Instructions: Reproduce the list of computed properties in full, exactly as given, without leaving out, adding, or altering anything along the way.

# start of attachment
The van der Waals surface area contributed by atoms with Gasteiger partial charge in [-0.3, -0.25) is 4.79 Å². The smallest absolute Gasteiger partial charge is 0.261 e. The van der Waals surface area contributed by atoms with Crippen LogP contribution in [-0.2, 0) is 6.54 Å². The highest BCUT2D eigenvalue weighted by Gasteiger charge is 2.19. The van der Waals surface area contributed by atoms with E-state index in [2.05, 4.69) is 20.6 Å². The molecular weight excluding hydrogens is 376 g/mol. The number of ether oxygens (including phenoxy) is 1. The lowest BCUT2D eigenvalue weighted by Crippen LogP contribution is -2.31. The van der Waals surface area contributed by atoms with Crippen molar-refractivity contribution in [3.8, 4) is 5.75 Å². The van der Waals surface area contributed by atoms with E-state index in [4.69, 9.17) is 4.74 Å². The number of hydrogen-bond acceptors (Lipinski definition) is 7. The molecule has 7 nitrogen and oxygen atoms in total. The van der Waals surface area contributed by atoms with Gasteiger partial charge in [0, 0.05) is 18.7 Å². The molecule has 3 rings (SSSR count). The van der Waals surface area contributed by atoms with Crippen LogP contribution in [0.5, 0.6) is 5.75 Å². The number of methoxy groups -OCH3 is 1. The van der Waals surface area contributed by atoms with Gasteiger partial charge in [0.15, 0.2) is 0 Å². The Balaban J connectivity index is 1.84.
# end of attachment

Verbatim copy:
The van der Waals surface area contributed by atoms with Gasteiger partial charge in [-0.3, -0.25) is 4.79 Å². The smallest absolute Gasteiger partial charge is 0.261 e. The van der Waals surface area contributed by atoms with Crippen LogP contribution in [-0.2, 0) is 6.54 Å². The highest BCUT2D eigenvalue weighted by Gasteiger charge is 2.19. The van der Waals surface area contributed by atoms with E-state index in [2.05, 4.69) is 20.6 Å². The molecular weight excluding hydrogens is 376 g/mol. The number of ether oxygens (including phenoxy) is 1. The lowest BCUT2D eigenvalue weighted by Crippen LogP contribution is -2.31. The van der Waals surface area contributed by atoms with Crippen molar-refractivity contribution in [3.8, 4) is 5.75 Å². The van der Waals surface area contributed by atoms with E-state index in [4.69, 9.17) is 4.74 Å². The number of hydrogen-bond acceptors (Lipinski definition) is 7. The molecule has 7 nitrogen and oxygen atoms in total. The van der Waals surface area contributed by atoms with Gasteiger partial charge in [0, 0.05) is 18.7 Å². The molecule has 3 rings (SSSR count). The van der Waals surface area contributed by atoms with Crippen LogP contribution in [0.5, 0.6) is 5.75 Å². The number of methoxy groups -OCH3 is 1. The van der Waals surface area contributed by atoms with Gasteiger partial charge in [0.15, 0.2) is 0 Å². The Balaban J connectivity index is 1.84.